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Environmentalists should question any move by this Administration’s EPA to reform its cost-benefit analysis.

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In June, former Administrator of the U.S. Environmental Protection Agency (EPA) Scott Pruitt issued an advance notice of proposed rulemaking calling for comments on a potential action with the purported goal of “increasing consistency and transparency in considering costs and benefits in the rulemaking process.” Although many proposals never blossom into final agency action, there is no indication that the agency plans to reverse course.

Consistency and transparency are, in my view, generally good things. So is rational consideration of costs and benefits. Environmentalists, however, have every right to be deeply skeptical of any proposal made by this Administration. Since taking office, the Trump Administration has shown extreme hostility toward the rules and institutions that protect the environment, while going to extreme, and arguably absurd, lengths to prop up polluters that cannot compete in the marketplace on fair terms. The combination has left anyone concerned with environmental protection justifiably horrified.

On its face, the proposal is fairly anodyne and unobjectionable. But given this Administration’s terrible track record during its short time in power, it has a long road ahead if it wants to build the widespread trust necessary to lend even a semblance of legitimacy to reforming how EPA considers the costs and benefits of environmental protection. This Administration has given no indication that it is inclined to engage in a meaningful and productive fashion with constituencies outside of its core base, and holding out hope that this action will be an exception seems foolish.

In principle, there is no reason for environmentalists to fear cost-benefit analysis. When regulators properly consider the costs and benefits of environmental protection, it often turns out that adequate protection warrants stringent regulation of pollution. In fact, cost-benefit analysis can even lead to more stringent standards than other approaches that fail to look at costs. The Clean Air Act’s National Ambient Air Quality Standards (NAAQS) may be the most important example of cost-blind standards. In its 2001 decision Whitman v. American Trucking Associations, the U.S. Supreme Court held that EPA could not consider costs when setting permissible levels of air pollution. But even though the agency cannot consider costs, EPA still conducts a cost-benefit analysis of the proposed standards for purposes of public information. In an analysis of the recent rulemakings under the NAAQS, my co-author Richard L. Revesz and I find that if the agency had used its cost-benefit analyses to set the standards, rather than its cost-blind approach, it would have regulated more, not less stringently.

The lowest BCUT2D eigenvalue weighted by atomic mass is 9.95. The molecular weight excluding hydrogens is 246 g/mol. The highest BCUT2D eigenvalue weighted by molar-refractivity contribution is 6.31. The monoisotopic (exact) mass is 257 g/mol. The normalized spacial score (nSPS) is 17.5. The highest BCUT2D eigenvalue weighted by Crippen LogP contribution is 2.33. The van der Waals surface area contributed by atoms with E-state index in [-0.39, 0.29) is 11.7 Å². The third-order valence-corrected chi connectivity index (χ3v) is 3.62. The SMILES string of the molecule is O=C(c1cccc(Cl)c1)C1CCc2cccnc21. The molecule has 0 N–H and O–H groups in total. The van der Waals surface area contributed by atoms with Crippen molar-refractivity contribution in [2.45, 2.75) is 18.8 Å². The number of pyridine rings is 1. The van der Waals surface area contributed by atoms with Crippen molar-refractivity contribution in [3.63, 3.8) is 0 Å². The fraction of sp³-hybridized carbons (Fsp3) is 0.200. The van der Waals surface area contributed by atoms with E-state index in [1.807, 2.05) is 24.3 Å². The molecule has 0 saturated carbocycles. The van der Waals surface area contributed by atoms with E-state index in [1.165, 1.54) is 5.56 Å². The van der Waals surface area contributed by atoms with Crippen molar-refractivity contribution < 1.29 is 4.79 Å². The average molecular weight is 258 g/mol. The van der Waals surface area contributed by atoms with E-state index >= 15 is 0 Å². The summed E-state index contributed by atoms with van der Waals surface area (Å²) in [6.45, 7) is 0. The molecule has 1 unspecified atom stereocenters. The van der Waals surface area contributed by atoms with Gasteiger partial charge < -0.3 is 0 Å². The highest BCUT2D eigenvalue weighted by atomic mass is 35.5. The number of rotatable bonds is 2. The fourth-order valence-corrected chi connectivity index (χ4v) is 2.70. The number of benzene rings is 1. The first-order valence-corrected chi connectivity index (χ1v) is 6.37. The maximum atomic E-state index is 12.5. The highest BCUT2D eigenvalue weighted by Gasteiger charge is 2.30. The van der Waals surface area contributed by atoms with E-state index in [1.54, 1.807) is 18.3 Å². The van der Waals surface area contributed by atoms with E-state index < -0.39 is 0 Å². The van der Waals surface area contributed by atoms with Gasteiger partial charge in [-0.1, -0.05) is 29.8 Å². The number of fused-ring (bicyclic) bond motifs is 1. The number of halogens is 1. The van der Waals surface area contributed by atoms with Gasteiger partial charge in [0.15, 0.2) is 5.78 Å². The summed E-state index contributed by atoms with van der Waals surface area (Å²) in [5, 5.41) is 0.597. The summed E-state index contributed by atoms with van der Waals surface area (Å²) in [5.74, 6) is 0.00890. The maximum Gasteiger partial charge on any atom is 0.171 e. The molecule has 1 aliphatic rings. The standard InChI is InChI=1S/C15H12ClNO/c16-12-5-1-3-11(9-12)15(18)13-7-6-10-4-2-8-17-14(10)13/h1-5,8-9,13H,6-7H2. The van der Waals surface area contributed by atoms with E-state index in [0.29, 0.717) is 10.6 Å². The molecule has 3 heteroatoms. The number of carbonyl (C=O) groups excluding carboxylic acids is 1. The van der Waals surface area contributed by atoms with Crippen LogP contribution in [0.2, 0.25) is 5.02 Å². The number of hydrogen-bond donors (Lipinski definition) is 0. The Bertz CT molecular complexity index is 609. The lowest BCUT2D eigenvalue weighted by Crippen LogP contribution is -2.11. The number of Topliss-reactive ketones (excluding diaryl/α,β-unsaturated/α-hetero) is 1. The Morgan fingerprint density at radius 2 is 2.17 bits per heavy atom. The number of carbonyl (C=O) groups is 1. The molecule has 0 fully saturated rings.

But even if environmentalists might not want to oppose cost-benefit analysis, they have every reason to be skeptical of any move made by this Administration. The Administration can, in myriad ways, manipulate a purported cost-benefit analysis in favor of pre-selected results. This Administration has shown a deep enthusiasm for these kinds of manipulations. As just one example, in its proposal to roll back the Obama Administration’s Clean Water Rule, EPA under Pruitt ignored studies of the benefits of clean water as outdated because they were a couple of decades old but then relied on studies of regulatory costs from the same time period.

With the departure of Pruitt, the Trump Administration could take a new course, rebuilding tattered relationships and attempting to establish legitimacy for its actions. A template for this kind of move exists. When President Ronald Reagan first entered office, he placed Anne Gorsuch at the head of EPA. Gorsuch and Pruitt played similar roles: Both had relatively low-profile positions prior to their appointment, both had a virulent anti-regulatory agenda, both were deeply unpopular, and both resigned within a short time under a cloud of scandal. President Reagan had the political instinct to recognize that Gorsuch’s nomination had been a disaster—there are few electoral benefits to being perceived as gratuitously hostile to the environment. For her replacement, President Reagan selected William Ruckelshaus, EPA Administrator under President Richard Nixon, who was broadly respected by environmentalists and industry alike. Ruckelshaus immediately reversed course, reestablishing EPA as a strong voice for the environment and even pursuing important protective steps such as the phase out of lead in gasoline.

Were this Administration to make a similar about-face on environmental issues and engage with the diverse set of stakeholders that would be affected by reforms to cost-benefit analysis practices, an effort like that contemplated in the recent advance notice might be appropriate and even beneficial. As in many areas of public policy, the agency can improve in how it counts costs and benefits. For example, methodologies could be clarified and harmonized, areas of uncertainty could be identified and investigated, and best practices could be surveyed and adopted.

But, for the time being at least, the likelihood of a reasoned, balanced, and legitimate approach to reforming cost-benefit analysis at the agency seems so remote as to be almost unimaginable. If this Administration is genuinely interested in making lasting and rational reforms, it must first engage in the hard work of building relationships and trust with a broad constituency, a path that it has not even begun to tread.

Michael A. Livermore

Michael A. Livermore is an associate professor of law at the University of Virginia School of Law.

This essay is part of a series, entitled Consistency and Transparency in Environmental Cost-Benefit Analysis.